Yet he began where so many of us do: as a student, unsure of where life would take him, but studying here, on Mercer’s campus. While the work of his professional career is canonized in Southern literature, there are pieces of his poetry that may only exist in archive copies of The Dulcimer.
Bottoms, who acted as an editor of the student-run literary and arts magazine for two years, had a strong and somewhat snarky editorial voice. In the introductory letter of the Spring 1970 issue of The Dulcimer, Bottoms, along with his counterparts, wrote after meeting Seay, “Our astonishment at and gratitude for confrontation with an actualization of the poetic ideal, reflected in a man and his work, moves us to express to the Mercer student the idea that one who writes poetry is not, of necessity, an ‘effete snob.’”
Another editorial note signed by Bottoms, this one from Winter 1970, reads, “Apparently, our critics do not realize that publishing a literary magazine is an entirely different endeavor from printing a weekly column of campus headlines and social gossip.”
While these provide a unique and colorful insight into Bottoms’ history and Mercer’s historical relationship with our literary magazine, it is his poems that truly highlight his early authorial voice.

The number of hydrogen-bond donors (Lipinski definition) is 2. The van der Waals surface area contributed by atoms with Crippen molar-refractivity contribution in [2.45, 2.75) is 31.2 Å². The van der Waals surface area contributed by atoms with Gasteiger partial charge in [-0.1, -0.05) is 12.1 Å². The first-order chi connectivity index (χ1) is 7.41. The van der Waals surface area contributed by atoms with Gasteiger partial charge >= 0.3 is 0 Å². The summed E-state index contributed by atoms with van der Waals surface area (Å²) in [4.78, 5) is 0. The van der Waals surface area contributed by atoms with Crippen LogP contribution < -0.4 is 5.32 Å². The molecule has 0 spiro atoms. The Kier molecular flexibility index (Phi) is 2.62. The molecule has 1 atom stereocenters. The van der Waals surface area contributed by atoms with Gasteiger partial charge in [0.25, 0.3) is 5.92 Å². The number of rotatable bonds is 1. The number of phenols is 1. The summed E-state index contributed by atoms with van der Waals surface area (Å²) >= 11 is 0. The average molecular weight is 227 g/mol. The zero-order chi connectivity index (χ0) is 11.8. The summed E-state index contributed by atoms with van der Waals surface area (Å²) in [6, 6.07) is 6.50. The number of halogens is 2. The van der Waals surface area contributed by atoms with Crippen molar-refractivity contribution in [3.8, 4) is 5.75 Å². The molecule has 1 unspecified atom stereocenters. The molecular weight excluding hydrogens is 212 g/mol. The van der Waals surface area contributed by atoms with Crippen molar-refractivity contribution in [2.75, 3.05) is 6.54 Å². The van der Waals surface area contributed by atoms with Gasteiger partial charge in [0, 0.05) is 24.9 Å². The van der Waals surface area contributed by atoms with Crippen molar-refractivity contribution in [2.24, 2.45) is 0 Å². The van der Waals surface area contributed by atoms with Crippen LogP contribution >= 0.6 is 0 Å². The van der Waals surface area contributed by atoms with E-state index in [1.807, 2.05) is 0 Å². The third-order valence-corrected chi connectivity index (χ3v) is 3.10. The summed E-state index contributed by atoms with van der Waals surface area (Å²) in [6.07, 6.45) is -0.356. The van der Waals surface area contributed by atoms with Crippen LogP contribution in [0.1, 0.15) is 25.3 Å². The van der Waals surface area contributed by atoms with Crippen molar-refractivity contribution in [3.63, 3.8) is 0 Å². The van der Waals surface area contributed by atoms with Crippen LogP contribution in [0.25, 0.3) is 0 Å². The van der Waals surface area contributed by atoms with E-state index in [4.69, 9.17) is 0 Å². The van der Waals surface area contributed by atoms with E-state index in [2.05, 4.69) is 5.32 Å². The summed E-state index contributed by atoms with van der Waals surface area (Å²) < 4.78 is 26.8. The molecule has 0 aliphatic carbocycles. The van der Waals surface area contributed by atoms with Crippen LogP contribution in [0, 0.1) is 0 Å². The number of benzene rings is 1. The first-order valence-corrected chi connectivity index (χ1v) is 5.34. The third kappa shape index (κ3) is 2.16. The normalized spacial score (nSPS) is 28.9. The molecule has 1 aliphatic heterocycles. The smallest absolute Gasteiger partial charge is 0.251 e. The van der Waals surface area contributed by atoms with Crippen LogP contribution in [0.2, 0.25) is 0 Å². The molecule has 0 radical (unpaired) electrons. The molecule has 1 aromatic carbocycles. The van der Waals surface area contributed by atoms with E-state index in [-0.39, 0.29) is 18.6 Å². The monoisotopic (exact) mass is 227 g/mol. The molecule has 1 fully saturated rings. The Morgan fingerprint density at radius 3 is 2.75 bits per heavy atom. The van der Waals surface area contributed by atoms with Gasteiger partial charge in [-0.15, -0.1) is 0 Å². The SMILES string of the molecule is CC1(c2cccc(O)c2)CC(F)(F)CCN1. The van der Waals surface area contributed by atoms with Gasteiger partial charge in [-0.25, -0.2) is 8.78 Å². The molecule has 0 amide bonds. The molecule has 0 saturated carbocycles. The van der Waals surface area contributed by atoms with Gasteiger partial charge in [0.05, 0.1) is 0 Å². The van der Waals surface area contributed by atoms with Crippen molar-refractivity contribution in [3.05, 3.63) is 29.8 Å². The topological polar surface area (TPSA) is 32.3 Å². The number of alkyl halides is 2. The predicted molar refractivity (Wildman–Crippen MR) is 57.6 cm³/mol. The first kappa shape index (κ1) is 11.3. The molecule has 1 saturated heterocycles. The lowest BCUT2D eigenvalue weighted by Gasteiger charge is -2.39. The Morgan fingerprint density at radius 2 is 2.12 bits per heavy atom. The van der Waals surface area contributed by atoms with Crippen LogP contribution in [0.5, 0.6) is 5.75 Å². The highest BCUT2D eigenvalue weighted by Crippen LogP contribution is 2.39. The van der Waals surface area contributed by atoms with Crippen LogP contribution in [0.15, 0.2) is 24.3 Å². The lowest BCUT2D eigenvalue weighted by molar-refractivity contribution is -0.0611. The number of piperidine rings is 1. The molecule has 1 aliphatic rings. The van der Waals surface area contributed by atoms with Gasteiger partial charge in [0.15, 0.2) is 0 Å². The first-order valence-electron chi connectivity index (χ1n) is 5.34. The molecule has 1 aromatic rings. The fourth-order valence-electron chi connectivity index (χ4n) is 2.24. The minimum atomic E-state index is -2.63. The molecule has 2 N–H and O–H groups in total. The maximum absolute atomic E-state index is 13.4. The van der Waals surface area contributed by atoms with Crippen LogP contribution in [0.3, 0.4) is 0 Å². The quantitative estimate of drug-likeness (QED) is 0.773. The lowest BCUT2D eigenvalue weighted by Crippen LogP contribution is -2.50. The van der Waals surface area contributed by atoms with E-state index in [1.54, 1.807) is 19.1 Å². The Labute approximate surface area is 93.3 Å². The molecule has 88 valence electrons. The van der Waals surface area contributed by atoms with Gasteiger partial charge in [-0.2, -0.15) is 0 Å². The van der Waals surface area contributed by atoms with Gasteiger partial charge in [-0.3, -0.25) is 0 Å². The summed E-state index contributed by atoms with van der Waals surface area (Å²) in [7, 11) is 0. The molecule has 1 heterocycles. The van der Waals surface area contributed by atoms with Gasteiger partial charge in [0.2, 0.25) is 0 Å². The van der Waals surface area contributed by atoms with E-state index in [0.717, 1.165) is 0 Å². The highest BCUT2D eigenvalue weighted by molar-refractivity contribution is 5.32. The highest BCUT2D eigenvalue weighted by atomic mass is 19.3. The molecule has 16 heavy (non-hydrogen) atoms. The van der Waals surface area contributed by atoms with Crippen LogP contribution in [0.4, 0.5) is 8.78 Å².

I have chosen two of his poems published in The Dulcimer to include at the bottom of this article. The first is a sonnet, aptly titled “Sonnet,” and the next, his first to be published in The Dulcimer that hints at his commitment to the South, is titled “Mississippi,” and was published after Jim Seay’s visit to campus.
I have chosen these poems, now myself with the perspective of being the Dulcimer's editor, because they beautifully encompass Bottoms’ journey as a poet.
In “Sonnet,” the speaker, likely Bottoms, voices struggles that are reminiscent of a young writer attempting to find their authorial voice. The first lines read, “Still strange to age with dreams but seldom ripe, / No pattern set, nor goals to kindly lead / This youthful pen unto it’s rightful need, / I wind my lines along this ancient pipe / That turns loose poems to the sonnet type.”
I chose the second poem, “Mississippi,” because the stylistic and poetic choices seem to look forward to what would come for Bottoms, toward the poetry that earned him renown during his long career, toward the poetry that highlights the American South, toward the poetry that the world gets to enjoy and study.